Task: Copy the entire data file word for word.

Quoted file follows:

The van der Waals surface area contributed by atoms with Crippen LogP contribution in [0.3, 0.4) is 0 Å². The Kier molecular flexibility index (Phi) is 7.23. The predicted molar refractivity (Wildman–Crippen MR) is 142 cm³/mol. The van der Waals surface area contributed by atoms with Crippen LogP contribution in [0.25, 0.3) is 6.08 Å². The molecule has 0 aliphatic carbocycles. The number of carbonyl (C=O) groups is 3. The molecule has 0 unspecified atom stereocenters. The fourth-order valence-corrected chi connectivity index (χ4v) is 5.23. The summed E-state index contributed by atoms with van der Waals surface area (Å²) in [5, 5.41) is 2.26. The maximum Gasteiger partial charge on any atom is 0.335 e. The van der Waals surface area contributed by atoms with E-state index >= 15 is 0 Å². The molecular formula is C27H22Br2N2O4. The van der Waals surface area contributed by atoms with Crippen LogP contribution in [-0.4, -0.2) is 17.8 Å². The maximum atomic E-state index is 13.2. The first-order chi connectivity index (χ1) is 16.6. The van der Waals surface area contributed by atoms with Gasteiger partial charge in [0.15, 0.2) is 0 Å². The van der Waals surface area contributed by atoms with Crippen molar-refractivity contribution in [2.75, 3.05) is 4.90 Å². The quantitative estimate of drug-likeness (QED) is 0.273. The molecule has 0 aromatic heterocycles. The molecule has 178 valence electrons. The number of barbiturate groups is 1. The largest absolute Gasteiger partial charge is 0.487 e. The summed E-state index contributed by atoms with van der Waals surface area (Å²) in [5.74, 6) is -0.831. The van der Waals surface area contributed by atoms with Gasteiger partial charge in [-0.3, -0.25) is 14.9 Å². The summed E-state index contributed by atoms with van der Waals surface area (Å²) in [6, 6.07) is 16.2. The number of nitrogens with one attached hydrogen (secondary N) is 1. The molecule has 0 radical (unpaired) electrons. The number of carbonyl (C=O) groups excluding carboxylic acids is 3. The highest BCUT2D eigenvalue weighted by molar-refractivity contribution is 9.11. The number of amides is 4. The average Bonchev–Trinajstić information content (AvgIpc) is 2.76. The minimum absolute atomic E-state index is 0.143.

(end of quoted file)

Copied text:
The van der Waals surface area contributed by atoms with Crippen LogP contribution in [0.3, 0.4) is 0 Å². The Kier molecular flexibility index (Phi) is 7.23. The predicted molar refractivity (Wildman–Crippen MR) is 142 cm³/mol. The van der Waals surface area contributed by atoms with Crippen LogP contribution in [0.25, 0.3) is 6.08 Å². The molecule has 0 aliphatic carbocycles. The number of carbonyl (C=O) groups is 3. The molecule has 0 unspecified atom stereocenters. The fourth-order valence-corrected chi connectivity index (χ4v) is 5.23. The summed E-state index contributed by atoms with van der Waals surface area (Å²) in [5, 5.41) is 2.26. The maximum Gasteiger partial charge on any atom is 0.335 e. The van der Waals surface area contributed by atoms with E-state index >= 15 is 0 Å². The molecular formula is C27H22Br2N2O4. The van der Waals surface area contributed by atoms with Crippen LogP contribution in [-0.4, -0.2) is 17.8 Å². The maximum atomic E-state index is 13.2. The first-order chi connectivity index (χ1) is 16.6. The van der Waals surface area contributed by atoms with Gasteiger partial charge in [0.15, 0.2) is 0 Å². The van der Waals surface area contributed by atoms with Crippen molar-refractivity contribution in [2.75, 3.05) is 4.90 Å². The quantitative estimate of drug-likeness (QED) is 0.273. The molecule has 0 aromatic heterocycles. The molecule has 178 valence electrons. The number of barbiturate groups is 1. The largest absolute Gasteiger partial charge is 0.487 e. The summed E-state index contributed by atoms with van der Waals surface area (Å²) in [5.74, 6) is -0.831. The van der Waals surface area contributed by atoms with Gasteiger partial charge in [-0.3, -0.25) is 14.9 Å². The summed E-state index contributed by atoms with van der Waals surface area (Å²) in [6, 6.07) is 16.2. The number of nitrogens with one attached hydrogen (secondary N) is 1. The molecule has 0 radical (unpaired) electrons. The number of carbonyl (C=O) groups excluding carboxylic acids is 3. The highest BCUT2D eigenvalue weighted by molar-refractivity contribution is 9.11. The number of amides is 4. The average Bonchev–Trinajstić information content (AvgIpc) is 2.76. The minimum absolute atomic E-state index is 0.143.